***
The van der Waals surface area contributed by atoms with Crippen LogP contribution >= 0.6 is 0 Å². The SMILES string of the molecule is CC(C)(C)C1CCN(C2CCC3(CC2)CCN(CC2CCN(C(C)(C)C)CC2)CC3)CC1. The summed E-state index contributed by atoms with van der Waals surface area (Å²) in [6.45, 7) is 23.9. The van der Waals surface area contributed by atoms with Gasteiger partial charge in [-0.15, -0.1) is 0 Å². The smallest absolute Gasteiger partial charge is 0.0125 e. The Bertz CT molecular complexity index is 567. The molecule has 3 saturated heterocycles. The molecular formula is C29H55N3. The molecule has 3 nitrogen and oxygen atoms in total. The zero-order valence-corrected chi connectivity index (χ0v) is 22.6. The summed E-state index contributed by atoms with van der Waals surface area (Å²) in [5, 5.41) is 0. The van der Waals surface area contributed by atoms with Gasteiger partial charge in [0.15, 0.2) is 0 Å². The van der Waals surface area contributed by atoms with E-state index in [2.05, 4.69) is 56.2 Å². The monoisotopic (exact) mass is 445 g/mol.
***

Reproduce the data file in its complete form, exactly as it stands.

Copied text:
The van der Waals surface area contributed by atoms with Crippen LogP contribution >= 0.6 is 0 Å². The SMILES string of the molecule is CC(C)(C)C1CCN(C2CCC3(CC2)CCN(CC2CCN(C(C)(C)C)CC2)CC3)CC1. The summed E-state index contributed by atoms with van der Waals surface area (Å²) in [6.45, 7) is 23.9. The van der Waals surface area contributed by atoms with Gasteiger partial charge in [-0.15, -0.1) is 0 Å². The smallest absolute Gasteiger partial charge is 0.0125 e. The Bertz CT molecular complexity index is 567. The molecule has 3 saturated heterocycles. The molecular formula is C29H55N3. The molecule has 3 nitrogen and oxygen atoms in total. The zero-order valence-corrected chi connectivity index (χ0v) is 22.6. The summed E-state index contributed by atoms with van der Waals surface area (Å²) in [5, 5.41) is 0. The van der Waals surface area contributed by atoms with Gasteiger partial charge in [0.15, 0.2) is 0 Å². The van der Waals surface area contributed by atoms with E-state index in [2.05, 4.69) is 56.2 Å². The monoisotopic (exact) mass is 445 g/mol.